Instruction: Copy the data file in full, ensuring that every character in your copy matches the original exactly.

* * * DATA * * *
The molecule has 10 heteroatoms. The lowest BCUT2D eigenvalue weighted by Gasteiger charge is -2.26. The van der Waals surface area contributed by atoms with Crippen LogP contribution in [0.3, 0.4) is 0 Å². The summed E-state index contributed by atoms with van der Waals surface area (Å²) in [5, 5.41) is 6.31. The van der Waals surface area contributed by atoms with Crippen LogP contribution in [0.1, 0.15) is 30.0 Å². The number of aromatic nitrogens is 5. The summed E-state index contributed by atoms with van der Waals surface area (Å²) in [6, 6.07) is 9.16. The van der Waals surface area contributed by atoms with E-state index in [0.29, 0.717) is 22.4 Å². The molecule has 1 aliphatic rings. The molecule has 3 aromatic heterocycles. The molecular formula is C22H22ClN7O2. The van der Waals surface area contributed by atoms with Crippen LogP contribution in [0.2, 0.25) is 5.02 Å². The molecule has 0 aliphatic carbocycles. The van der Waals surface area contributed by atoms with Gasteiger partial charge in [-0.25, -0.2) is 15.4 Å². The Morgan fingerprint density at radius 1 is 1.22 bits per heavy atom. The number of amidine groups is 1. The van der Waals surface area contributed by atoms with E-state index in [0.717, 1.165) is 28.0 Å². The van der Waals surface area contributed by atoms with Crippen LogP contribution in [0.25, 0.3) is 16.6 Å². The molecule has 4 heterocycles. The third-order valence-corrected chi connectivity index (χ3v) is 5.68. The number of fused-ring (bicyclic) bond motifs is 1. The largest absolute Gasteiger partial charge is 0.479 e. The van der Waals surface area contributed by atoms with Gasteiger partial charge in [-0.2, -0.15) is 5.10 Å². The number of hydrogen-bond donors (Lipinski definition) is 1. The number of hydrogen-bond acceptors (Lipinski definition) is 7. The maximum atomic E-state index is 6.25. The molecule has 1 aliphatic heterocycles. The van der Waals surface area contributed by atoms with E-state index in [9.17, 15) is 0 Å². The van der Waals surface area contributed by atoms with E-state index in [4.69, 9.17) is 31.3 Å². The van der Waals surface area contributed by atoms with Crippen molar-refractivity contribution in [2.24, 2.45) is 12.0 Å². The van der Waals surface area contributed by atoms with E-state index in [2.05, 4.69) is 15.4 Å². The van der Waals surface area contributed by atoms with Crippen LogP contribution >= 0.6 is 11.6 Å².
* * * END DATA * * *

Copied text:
The molecule has 10 heteroatoms. The lowest BCUT2D eigenvalue weighted by Gasteiger charge is -2.26. The van der Waals surface area contributed by atoms with Crippen LogP contribution in [0.3, 0.4) is 0 Å². The summed E-state index contributed by atoms with van der Waals surface area (Å²) in [5, 5.41) is 6.31. The van der Waals surface area contributed by atoms with Crippen LogP contribution in [0.1, 0.15) is 30.0 Å². The number of aromatic nitrogens is 5. The summed E-state index contributed by atoms with van der Waals surface area (Å²) in [6, 6.07) is 9.16. The van der Waals surface area contributed by atoms with E-state index in [0.29, 0.717) is 22.4 Å². The molecule has 1 aliphatic rings. The molecule has 3 aromatic heterocycles. The molecular formula is C22H22ClN7O2. The van der Waals surface area contributed by atoms with Crippen LogP contribution in [0.2, 0.25) is 5.02 Å². The molecule has 0 aliphatic carbocycles. The van der Waals surface area contributed by atoms with Gasteiger partial charge in [-0.25, -0.2) is 15.4 Å². The Morgan fingerprint density at radius 1 is 1.22 bits per heavy atom. The number of amidine groups is 1. The van der Waals surface area contributed by atoms with E-state index in [0.717, 1.165) is 28.0 Å². The van der Waals surface area contributed by atoms with Crippen LogP contribution in [0.25, 0.3) is 16.6 Å². The molecule has 4 heterocycles. The third-order valence-corrected chi connectivity index (χ3v) is 5.68. The number of fused-ring (bicyclic) bond motifs is 1. The largest absolute Gasteiger partial charge is 0.479 e. The van der Waals surface area contributed by atoms with Gasteiger partial charge in [-0.2, -0.15) is 5.10 Å². The number of hydrogen-bond donors (Lipinski definition) is 1. The number of hydrogen-bond acceptors (Lipinski definition) is 7. The maximum atomic E-state index is 6.25. The molecule has 1 aliphatic heterocycles. The van der Waals surface area contributed by atoms with E-state index in [9.17, 15) is 0 Å². The van der Waals surface area contributed by atoms with E-state index in [4.69, 9.17) is 31.3 Å². The van der Waals surface area contributed by atoms with Crippen molar-refractivity contribution in [2.24, 2.45) is 12.0 Å². The van der Waals surface area contributed by atoms with E-state index in [2.05, 4.69) is 15.4 Å². The van der Waals surface area contributed by atoms with Crippen LogP contribution >= 0.6 is 11.6 Å².